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Prices have rocketed recently but you still don’t have to break the bank to get a bike that you can happily use day in, day out.

The best budget bikes aren’t the cheapest ones available. It’s always possible to find a bike that looks the part and costs less. What defines a good budget bike is that it will do its job well enough that you’ll enjoy riding it and will keep using it, instead of consigning it to the back of the garage to gather dust. It’s a proper bike of its type.

At a given price point, the simpler a bike is the better quality it’s likely to be. That’s because the money the manufacturer saves by not using extra or more complicated components can be spent on getting the basics right. So, for example, a budget hardtail mountain bike will be better quality than a full-suspension mountain bike at the same price, and a cheap singlespeed will generally be better than an equally cheap bike with gears.

Here are ten of the best entry-level bikes. Colour choices are as shown unless stated.

Folder: B’Twin Oxylane 100 £199.99

B'Twin Oxylane 100

French sports retailer Decathlon’s own-brand bikes are great value across the board. They could have filled two-thirds of this list. Their cheapest folder is a spartan steel singlespeed with 20-inch wheels. It’s no Brompton rival, of course, but it’s a fraction of the price. If all you need a folder for is a two or three mile trip to the station, followed by a train journey and a ride across town to work, it will do the job just fine. There are quirks: the single gear is so spinny it’s difficult to exceed 12mph; the short wheelbase and steep head angle give twitchy steering; and the seatpost is only long enough for riders up to about 5ft 9in. Yet it’s comfortable to ride, easy to fold, and even comes with battery lights. Just add a pair of 20in-wheel mudguards (from £12.99). One size.

Singlespeed: Forme Atlow Fixie £329

Forme Atlow Fixie

Part of the appeal of a fixie or singlespeed is the minimalist aesthetic. Forme’s Atlow gets that right, using skinny hi-ten steel tubing. The frame and fork will accommodate 28mm tyres – and the Atlow gets good ones: WTB ThickSlicks. They roll well, are fairly durable, and in this width won’t pinch-flat as easily on potholes. The chainset has shorter (165mm) cranks. It’s easier to pedal at high cadences with these, and you’re less likely to clip a pedal when cornering if you ride fixed-wheel. That’s optional: the Atlow has a fixed sprocket and a freehweel, both with 16 teeth. With a 44-tooth chainring the gearing is fine for flat cities like London and Cambridge but a little high elsewhere, where an 18t sprocket would work better. You’re somewhat limited in terms of mudguards you can fit; SKS Raceblade Long or Crud Roadraer Mk3 would be good picks. If you’ll ride fixed, get pedal straps to keep your feet in place. Sizes: 53, 56, 58cm.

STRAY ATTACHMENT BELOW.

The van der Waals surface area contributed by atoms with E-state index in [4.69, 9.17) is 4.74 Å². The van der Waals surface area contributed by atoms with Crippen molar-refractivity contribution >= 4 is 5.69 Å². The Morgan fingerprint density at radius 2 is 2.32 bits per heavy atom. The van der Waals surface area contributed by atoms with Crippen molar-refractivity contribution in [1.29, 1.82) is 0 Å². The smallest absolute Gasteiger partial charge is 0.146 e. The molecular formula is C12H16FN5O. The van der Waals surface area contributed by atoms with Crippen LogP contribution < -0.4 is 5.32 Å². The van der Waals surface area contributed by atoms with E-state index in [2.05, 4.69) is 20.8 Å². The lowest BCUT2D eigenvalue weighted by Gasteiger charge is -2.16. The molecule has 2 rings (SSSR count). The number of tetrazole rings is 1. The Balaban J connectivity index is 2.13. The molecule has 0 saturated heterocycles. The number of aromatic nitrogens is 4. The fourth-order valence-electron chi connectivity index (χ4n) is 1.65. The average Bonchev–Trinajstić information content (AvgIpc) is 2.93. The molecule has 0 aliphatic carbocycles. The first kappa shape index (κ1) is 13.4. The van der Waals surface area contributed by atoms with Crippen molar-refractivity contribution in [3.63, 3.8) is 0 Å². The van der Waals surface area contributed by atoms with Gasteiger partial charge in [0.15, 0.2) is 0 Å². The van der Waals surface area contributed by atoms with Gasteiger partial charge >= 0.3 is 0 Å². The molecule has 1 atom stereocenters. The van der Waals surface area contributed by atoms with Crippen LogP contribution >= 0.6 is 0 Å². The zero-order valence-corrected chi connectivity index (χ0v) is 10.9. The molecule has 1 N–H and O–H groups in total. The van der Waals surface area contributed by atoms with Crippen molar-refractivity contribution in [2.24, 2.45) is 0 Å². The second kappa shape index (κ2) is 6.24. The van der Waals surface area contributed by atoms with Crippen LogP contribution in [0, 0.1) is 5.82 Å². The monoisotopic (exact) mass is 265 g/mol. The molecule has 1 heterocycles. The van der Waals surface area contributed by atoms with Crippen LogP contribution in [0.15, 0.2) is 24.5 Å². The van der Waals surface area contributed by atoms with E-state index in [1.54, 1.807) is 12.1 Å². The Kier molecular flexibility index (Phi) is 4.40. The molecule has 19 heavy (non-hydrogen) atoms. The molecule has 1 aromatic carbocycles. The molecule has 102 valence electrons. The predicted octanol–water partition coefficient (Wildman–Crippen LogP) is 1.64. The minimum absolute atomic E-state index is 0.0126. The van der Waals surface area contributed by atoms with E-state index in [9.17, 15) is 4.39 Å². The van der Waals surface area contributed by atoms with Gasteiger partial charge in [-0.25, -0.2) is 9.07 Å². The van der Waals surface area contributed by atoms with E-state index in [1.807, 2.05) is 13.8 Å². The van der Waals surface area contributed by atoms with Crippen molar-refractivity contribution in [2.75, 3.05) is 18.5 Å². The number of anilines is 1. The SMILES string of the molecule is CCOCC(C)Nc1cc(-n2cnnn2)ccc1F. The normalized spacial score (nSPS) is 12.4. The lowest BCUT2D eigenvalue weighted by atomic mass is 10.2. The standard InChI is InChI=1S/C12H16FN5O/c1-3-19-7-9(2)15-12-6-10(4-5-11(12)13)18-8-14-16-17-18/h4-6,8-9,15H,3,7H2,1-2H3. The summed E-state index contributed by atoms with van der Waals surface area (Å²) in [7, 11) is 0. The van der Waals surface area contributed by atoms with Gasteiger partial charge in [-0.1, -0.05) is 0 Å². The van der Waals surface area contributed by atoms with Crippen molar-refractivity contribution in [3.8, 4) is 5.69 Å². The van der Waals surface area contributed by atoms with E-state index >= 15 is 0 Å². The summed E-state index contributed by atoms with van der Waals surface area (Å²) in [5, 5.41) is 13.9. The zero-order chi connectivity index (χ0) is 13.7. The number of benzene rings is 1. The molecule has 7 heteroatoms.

Hybrid: Raleigh Strada £475

Raleigh Strada

Raleigh’s Strada stands out from similarly priced hybrids because of its large volume tyres. They’re WTB Horizons in 650x47B, which means slightly smaller diameter, 47mm wide tyres. These are much more comfortable than thinner tyres on less-than-perfect roads or gravel tracks yet they still roll well. An aluminium frame and mostly aluminium components mean the Strada isn’t too heavy (13.5kg). It comes with mudguards and can be fitted with a rear rack. It is missing disc brakes but the V-brakes it has are fine and help keep the weight and price down. The 3x7 Shimano Tourney drivetrain is admittedly basic. It does, however, offer a decent range. The Strada is available as a step-through (pictured, sizes 36-53cm) or with a top tube (sizes 40-56cm).

Gravel bike: Merlin Malt G2 Claris Gravel Bike 2022 £599

Merlin Malt G2 Claris Gravel Bike 2022

Reduced from £699 at time of writing, online retailer Merlin’s Malt G2 Claris would still make this list at the original price. Its aluminium frame and carbon fork  employ modern standards – 12mm thru-axles, flat-mount discs, and a tapered steerer – and have fittings for mudguards and a rear rack. The gearing is basically the same as the Vitus Razor below: 2x8 Shimano Claris. Bottom gear is a little high for off-road hills but okay on tarmac, and the entry-level STI shifters work well. As with any on/off road bike, the lightly treaded 35mm tyres are a compromise. Those staying mostly on road might want to swap them for slicks like Schwalbe Kojaks, while those clocking up off-road miles will be more comfortable using wider tyres – up to 40mm will fit. Sizes: 47, 50, 53, 59cm.

Road bike: Vitus Razor Road Bike Claris £599.99

Vitus Razor Road Bike Claris

Like most rim-braked road bikes with a butted aluminium frame and carbon fork, the Vitus Razor is lightweight. It tips the scales at a very respectable 9kg. Unlike many such bikes it’s designed to accommodate conventional, full-length mudguards. As well as hidden mounts there’s more space for the guards to fit, thanks to the bike’s longer reach Tektro R317 brake callipers. The gearing is 2x8 Shimano Claris, which has integrated brake and gear levers that enable you to shift gear while you’re holding the brake hoods or the drops. The chainset sits on an ‘old-school’ square-taper bottom bracket: this should easily outlast the pressfit units on pricier bikes. To get the full road bike experience, you might want to invest in clip-in pedals and faster rolling tyres – although the 28mm Kenda Kwik Roller Sport tyres fitted are fine for commuting. Sizes: XS-XXL.